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  • Privacy and Security

TAP Highlights

Should Public Information Be More Private?

The claim that one cannot expect public information to be kept private is important in U.S. law. In “The Public Information Fallacy,” law professor Woodrow Hartzog notes that this idea is often used to justify surveillance or data collection, proposing that “public” be defined far more clearly, considering the serious consequences that arise from designating information as “public.”

Facebook: Is It ‘Antisocial’ or Social Media?

University of Virginia media professor Siva Vaidhyanathan explains how Facebook devolved from “an innocent social site hacked together by Harvard students into a force that, while it may make personal life just a little more pleasurable, makes democracy a lot more challenging.”

Multitudinous Errors and Major Ambiguities

After a week of deliberations, the California legislature passed the Consumer Privacy Act. The result is a bill has numerous errors, omissions, typos, and ambiguities. Santa Clara University law professor Eric Goldman, along with colleague and crowdsourcing assistance, is identifying and compiling a list of the issues.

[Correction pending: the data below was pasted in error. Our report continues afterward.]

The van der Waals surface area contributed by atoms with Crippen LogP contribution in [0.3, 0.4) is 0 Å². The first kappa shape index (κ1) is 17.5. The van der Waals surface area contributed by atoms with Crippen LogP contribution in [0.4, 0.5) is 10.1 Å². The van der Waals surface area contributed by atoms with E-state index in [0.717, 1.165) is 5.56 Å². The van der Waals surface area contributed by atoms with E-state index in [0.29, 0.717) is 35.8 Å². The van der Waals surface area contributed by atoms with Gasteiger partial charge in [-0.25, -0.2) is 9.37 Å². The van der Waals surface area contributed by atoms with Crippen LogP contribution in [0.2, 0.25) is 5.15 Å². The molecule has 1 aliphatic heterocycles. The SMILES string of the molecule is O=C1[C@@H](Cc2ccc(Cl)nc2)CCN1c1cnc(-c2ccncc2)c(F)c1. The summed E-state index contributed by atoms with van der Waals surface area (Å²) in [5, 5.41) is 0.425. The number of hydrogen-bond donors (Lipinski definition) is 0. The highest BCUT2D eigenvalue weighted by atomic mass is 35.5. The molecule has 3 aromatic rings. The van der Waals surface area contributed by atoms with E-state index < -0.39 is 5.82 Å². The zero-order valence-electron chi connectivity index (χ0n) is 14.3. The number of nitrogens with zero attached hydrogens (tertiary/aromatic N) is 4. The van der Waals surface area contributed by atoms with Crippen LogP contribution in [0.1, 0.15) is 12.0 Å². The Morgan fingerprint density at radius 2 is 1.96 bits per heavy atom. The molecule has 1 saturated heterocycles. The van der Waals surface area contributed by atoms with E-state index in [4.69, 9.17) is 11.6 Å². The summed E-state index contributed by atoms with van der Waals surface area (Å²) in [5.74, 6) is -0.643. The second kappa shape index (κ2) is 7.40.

Are the Days Numbered for the 3rd-Party Doctrine Argument?

“One of the things to admire about Justice Gorsuch’s dissent in Carpenter is that he is candid about what he has and hasn’t concluded. It is pretty clear that he is rejecting the third party doctrine ...” - Lior Strahilevitz, University of Chicago Law School

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Privacy Law Salon: Policymaker Roundtable

September 13, 2018, Washington, DC

Privacy + Security Forum

October 03, 2018, Washington, DC

Privacy. Security. Risk. 2018

October 18, 2018, Austin, TX

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